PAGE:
The Astoria-Megler bridge is a sort of Pacific Northwest icon. It is an impressive, 4.1 mile long feat of engineering placed in an setting that is as historically significant as it is picturesque. Now it would seem that the nearly 45 year old bridge that connects the coastal town of Astoria, Oregon with Point Ellice, Washington is going to get a little greener. According to the Oregon Department of Transportation (ODOT), the bridge is going to try out some new solar powered navigation lights as part of a pilot program that has been approved by the Federal Highway Administration.
Navigation lights are apparently a matter of business for the U.S. Coast Guard and a requirement for bridges that span navigable bodies of water that see a significant amount of nighttime activity. The bridge, which was completed in 1966, still has its original navigation lighting system but the existing electrical conduit has become corroded and needs replacing.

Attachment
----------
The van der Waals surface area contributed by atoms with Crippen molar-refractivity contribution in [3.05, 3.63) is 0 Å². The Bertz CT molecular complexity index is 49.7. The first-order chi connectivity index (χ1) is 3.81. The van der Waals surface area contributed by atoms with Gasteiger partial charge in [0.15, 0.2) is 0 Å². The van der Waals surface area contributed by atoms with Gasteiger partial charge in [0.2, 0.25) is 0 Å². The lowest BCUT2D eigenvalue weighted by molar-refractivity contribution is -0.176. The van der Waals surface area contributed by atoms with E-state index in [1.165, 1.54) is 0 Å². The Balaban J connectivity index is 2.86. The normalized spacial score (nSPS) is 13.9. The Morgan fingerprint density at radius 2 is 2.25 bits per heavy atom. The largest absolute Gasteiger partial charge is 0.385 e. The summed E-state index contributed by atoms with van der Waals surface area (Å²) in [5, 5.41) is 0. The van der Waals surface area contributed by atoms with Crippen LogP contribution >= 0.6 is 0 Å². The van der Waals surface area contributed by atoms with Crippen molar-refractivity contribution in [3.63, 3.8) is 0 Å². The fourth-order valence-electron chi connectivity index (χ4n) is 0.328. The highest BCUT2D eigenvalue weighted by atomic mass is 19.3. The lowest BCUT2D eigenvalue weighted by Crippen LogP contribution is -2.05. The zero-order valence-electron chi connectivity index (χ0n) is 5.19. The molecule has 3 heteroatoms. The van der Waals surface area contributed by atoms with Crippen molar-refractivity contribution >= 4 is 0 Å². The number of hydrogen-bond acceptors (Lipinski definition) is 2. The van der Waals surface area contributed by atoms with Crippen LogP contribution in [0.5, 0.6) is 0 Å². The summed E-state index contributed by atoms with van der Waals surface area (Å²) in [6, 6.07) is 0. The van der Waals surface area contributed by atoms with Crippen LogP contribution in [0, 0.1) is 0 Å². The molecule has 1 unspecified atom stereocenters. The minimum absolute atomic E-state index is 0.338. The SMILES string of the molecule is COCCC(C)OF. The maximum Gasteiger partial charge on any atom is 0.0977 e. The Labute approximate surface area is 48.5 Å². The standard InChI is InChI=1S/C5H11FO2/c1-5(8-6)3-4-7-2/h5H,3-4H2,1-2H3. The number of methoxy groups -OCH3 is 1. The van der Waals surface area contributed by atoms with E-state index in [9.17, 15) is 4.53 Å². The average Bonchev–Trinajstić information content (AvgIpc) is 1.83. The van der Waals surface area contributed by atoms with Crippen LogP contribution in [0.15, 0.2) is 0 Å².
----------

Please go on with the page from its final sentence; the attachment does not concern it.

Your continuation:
This project, which is said will cost $355,000, is funded by an “Innovative Bridge Research and Development Grant” and will involve the installation of new lights, solar panels and batteries on the bridge’s piers and superstructure.
Installation of the solar lighting system is scheduled to start this summer. The existing lighting system will stay in place while the new solar powered system is tested over the course of the next year. Benjamin Tang, a preservation managing engineer with ODOT Technical Services says that if things go well with this pilot project, ODOT would like to consider using the durable solar powered systems on other coastal and remote area bridges.